Historic El Reno, OK tornado is downgraded by National Weather Service
Mark Johnson, newsnet5.com
1:26 PM, Sep 1, 2013
It once was officially one of the strongest tornadoes on Earth. Now, its not. The El Reno Tornado of May 31, 2013 was ruled a devastating EF-5 on the Enhanced Fujita Scale. But, this week, Officials at the National Weather Service in Norman Oklahoma changed their mind and downgraded the storm to EF-3 status.
You might remember this twister made headlines by being one of the widest tornadoes, experts said, on record. It hit on the evening of May 31st, 2013 near Oklahoma City, as many folks crowded the highways headed home. The storm reached a width of more than 2.5 miles near the city of El Reno and caught several storm chasers off guard, including fellow Ohioan and Weather Channel Meteorologist Mike Bettes. His storm chasing vehicle was flipped several times by one of the multiple vortexes formed by the storm.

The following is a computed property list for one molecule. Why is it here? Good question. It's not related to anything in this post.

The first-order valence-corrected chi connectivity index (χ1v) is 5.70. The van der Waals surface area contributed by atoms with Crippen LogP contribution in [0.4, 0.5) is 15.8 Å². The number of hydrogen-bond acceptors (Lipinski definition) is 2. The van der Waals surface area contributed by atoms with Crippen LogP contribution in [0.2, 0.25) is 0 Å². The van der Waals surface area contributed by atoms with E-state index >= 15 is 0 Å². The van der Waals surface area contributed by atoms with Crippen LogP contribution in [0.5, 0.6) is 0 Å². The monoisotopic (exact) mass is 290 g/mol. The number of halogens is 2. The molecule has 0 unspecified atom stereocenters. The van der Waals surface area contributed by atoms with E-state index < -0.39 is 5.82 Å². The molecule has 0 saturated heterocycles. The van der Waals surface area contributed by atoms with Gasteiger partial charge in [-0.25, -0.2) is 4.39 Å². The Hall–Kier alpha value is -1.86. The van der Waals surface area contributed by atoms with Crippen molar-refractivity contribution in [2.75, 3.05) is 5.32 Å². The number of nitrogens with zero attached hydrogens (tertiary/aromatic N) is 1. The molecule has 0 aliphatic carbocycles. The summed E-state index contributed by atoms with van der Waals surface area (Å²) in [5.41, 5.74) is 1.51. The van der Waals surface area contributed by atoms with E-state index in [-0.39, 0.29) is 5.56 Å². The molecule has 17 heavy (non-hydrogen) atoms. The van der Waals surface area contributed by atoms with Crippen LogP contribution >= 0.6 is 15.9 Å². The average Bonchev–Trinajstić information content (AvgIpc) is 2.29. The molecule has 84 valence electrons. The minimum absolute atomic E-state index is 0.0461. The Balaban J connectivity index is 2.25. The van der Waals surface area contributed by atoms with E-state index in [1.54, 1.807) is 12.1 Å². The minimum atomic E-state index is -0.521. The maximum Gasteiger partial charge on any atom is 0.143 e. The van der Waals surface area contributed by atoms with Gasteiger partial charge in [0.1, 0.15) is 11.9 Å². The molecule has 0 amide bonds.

Originally, the storm was ruled a strong EF-3 tornado on the Enhanced Fujita Damage Scale, with winds estimated above 160 mph. But that strength estimate quickly changed when word came that mobile Doppler Radar equipment from nearby storm chasers had actually measured a wind speed just above ground of 296 miles per hour. The storm intensity was then upgraded to the highest level: an EF-5, rivaling the devastating Moore, Oklahoma Twister of 1999.
But, that designation has always included some controversy. The Enhanced Fujita Scale is a scale that estimates wind speeds based on the damage a tornado leaves behind. Even though wind speeds above ground were reportedly measured well above 250 mph, no comparable EF-5 damage was located on the ground. That is possibly due to the storm passing over mainly rural areas at its peak. Many buildings did suffer extensive damage. But, according to officials, nothing over EF-3 strength winds. With no confirmed ground level winds at EF-5 strength, the Weather Service has decided to drop the tornado back at its original designation: an EF-3.
The El Reno Tornado killed 8 people, including three professional storm chasers, and injured 151 people.